Cardell Hayes manslaughter conviction of Will Smith overturned by Supreme Court (1 Viewer)

Saint Kamara

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Someone will have to explain this one to me, because I'm lost.



In 2016, Cardell Hayes was convicted of manslaughter in the fatal shooting of retired New Orleans Saints defensive leader Will Smith. Monday, the U.S. Supreme ...
 

KaYoTiiC

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The other car with Will Smith we're familiar with was Pierre Thomas' car. You say there was a third car in his party?
Yes it was an Impala.. highly doubt they were eating Sushi with them because I can’t see either one of them liking Sushi.
 

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It's a mistrial. So the prosecution can try it again if they want to.

There is a lot going on in this thread. A tried a lot of murder trials and got convictions under the old non-unanimous law. And other laws may have changed since then, so since I don't do much criminal law anymore, here is my perhaps outdated take on unanimous juries and double jeopardy.

First the double jeopardy. Hayes was charged with second degree murder and found guilty of a lesser offense, manslaughter. The manslaughter verdict was over turned. I think double jeopardy attaches to the second degree murder charge of which he was effectively acquitted. I think they can, and will, try him again for manslaughter. DA's are political animals. We have a well liked famous Saints player killed, shot in the back. I would think the case will be tried again.

I have always been in favor of non-unanimous juries in civil and in criminal cases. Its so hard to convince 12 people of anything, regardless of the evidence. We have more people than we want to believe who think Sandy Hook was faked and that the government is run by a secret society of pedophiles. You cant win any case with one juror on the panel who thinks all news is fake when all you need is one holdout to hang a jury.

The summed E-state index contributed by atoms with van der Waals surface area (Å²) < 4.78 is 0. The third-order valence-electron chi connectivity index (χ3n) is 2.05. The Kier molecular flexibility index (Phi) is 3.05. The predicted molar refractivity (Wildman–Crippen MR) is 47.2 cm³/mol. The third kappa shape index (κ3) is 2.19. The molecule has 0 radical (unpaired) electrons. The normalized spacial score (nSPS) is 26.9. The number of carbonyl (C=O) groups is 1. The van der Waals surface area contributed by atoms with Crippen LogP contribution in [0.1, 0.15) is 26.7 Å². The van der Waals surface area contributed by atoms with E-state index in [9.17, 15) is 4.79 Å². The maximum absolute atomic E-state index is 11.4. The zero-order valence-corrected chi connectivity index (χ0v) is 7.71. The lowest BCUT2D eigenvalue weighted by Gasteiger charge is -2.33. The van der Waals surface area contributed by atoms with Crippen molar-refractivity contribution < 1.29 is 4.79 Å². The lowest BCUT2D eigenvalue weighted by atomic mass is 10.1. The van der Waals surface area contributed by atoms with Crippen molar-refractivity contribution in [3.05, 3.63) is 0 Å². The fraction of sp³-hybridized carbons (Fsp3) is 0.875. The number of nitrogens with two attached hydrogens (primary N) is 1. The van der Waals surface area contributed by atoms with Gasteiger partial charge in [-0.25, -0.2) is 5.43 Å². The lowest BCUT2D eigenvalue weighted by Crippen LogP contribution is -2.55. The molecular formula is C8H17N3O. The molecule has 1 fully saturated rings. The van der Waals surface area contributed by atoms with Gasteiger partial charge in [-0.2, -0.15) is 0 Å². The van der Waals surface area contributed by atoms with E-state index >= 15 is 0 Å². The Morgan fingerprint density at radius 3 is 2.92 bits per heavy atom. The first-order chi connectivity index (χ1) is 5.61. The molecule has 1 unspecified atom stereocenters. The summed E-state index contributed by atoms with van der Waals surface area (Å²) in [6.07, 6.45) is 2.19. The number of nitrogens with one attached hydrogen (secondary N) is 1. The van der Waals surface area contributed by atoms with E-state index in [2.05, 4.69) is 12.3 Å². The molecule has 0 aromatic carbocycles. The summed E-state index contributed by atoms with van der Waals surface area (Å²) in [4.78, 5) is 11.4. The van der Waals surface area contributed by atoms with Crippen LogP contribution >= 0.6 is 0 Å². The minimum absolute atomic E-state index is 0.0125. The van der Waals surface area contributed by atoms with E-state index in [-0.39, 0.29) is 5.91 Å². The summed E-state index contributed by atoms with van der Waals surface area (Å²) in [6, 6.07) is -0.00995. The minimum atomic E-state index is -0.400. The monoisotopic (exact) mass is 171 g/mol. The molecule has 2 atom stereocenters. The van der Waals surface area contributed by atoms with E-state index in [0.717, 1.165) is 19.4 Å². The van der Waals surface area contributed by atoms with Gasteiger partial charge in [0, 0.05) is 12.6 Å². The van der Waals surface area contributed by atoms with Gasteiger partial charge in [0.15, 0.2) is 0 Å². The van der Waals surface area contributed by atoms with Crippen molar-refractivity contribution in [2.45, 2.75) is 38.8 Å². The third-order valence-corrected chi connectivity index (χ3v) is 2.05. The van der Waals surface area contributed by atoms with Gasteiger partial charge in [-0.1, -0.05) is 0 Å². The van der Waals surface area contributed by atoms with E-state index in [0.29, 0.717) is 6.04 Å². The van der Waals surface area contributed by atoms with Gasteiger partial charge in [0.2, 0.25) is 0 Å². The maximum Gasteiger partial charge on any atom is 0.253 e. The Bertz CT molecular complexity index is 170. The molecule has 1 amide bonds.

Non-unanimous juries make the job of defense attorneys much easier. All you need to one doubting Thomas on the jury. Most of the cases I tried in New Orleans involved African American victims, as well as defendants, so I never saw non-unanimous juries as being a racial thing. People of all colors want to be protected from bad guys of all colors.

What I did not know, and learned when the bill to do away with non-unanimous juries was introduced, was that the idea of non-unanimous juries was rooted in racism. I was educated by the history of this and the evidence that the concept of non unanimous juries was rooted in racism is compelling, The idea of non-unanimous juries was part of a plan to disenfranchise black jurors, I believe that to be true. That honestly never occurred to me as I tried many cases with non-unanimous juries. In thinking back on it, I think most all of my murder cases were unanimous verdicts. I did have a jury hang 11-1 on the death penalty phase with one holdout that spared the defendant the death penalty. I was not then and am not now a big fan of the death penalty, so it was not a disappointment. Even back then, unanimous juries were required for the death penalty.

I do not think non-unanimous juries in Orleans parish in recent years or so have actually disenfranchised black jurors in the way some claim, nor do I think race was an issue in the Hayes case where a black man shot a black man. Orleans parish is predominantly African American now and the jury pool is reflecting that. In the past juries might have only a couple black jurors, now there might be some majority black juries. I do not know the race composition of the jury Hayes had, I assume it was mixed. I just do not think race played a factor in his conviction, it could have, it just doesn't sound like it did.